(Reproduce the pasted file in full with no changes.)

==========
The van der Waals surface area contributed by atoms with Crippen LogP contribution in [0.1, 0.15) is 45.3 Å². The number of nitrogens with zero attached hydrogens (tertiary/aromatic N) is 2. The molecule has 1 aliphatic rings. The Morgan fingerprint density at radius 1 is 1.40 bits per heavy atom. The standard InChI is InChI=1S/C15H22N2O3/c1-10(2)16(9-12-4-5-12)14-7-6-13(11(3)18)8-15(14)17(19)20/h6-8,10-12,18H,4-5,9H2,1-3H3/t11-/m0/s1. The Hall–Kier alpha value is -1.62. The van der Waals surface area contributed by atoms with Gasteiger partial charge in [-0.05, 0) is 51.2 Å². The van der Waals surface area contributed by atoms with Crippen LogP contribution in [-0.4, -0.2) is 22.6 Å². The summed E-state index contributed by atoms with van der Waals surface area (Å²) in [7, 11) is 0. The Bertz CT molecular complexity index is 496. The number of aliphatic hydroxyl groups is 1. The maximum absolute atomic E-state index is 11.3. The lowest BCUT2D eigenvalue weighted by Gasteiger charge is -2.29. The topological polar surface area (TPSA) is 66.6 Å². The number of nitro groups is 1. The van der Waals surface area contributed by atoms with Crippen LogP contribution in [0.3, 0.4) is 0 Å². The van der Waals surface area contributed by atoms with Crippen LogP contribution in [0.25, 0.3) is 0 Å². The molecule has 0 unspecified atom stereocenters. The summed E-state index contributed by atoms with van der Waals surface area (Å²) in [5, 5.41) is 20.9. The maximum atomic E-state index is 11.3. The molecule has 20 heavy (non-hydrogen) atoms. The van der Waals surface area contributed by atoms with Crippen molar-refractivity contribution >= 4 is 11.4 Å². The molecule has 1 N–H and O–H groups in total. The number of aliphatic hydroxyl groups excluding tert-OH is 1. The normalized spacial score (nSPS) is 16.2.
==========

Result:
The van der Waals surface area contributed by atoms with Crippen LogP contribution in [0.1, 0.15) is 45.3 Å². The number of nitrogens with zero attached hydrogens (tertiary/aromatic N) is 2. The molecule has 1 aliphatic rings. The Morgan fingerprint density at radius 1 is 1.40 bits per heavy atom. The standard InChI is InChI=1S/C15H22N2O3/c1-10(2)16(9-12-4-5-12)14-7-6-13(11(3)18)8-15(14)17(19)20/h6-8,10-12,18H,4-5,9H2,1-3H3/t11-/m0/s1. The Hall–Kier alpha value is -1.62. The van der Waals surface area contributed by atoms with Gasteiger partial charge in [-0.05, 0) is 51.2 Å². The van der Waals surface area contributed by atoms with Crippen LogP contribution in [-0.4, -0.2) is 22.6 Å². The summed E-state index contributed by atoms with van der Waals surface area (Å²) in [7, 11) is 0. The Bertz CT molecular complexity index is 496. The number of aliphatic hydroxyl groups is 1. The maximum absolute atomic E-state index is 11.3. The lowest BCUT2D eigenvalue weighted by Gasteiger charge is -2.29. The topological polar surface area (TPSA) is 66.6 Å². The number of nitro groups is 1. The van der Waals surface area contributed by atoms with Crippen LogP contribution in [0.3, 0.4) is 0 Å². The van der Waals surface area contributed by atoms with Crippen LogP contribution in [0.25, 0.3) is 0 Å². The molecule has 0 unspecified atom stereocenters. The summed E-state index contributed by atoms with van der Waals surface area (Å²) in [5, 5.41) is 20.9. The maximum atomic E-state index is 11.3. The molecule has 20 heavy (non-hydrogen) atoms. The van der Waals surface area contributed by atoms with Crippen molar-refractivity contribution >= 4 is 11.4 Å². The molecule has 1 N–H and O–H groups in total. The number of aliphatic hydroxyl groups excluding tert-OH is 1. The normalized spacial score (nSPS) is 16.2.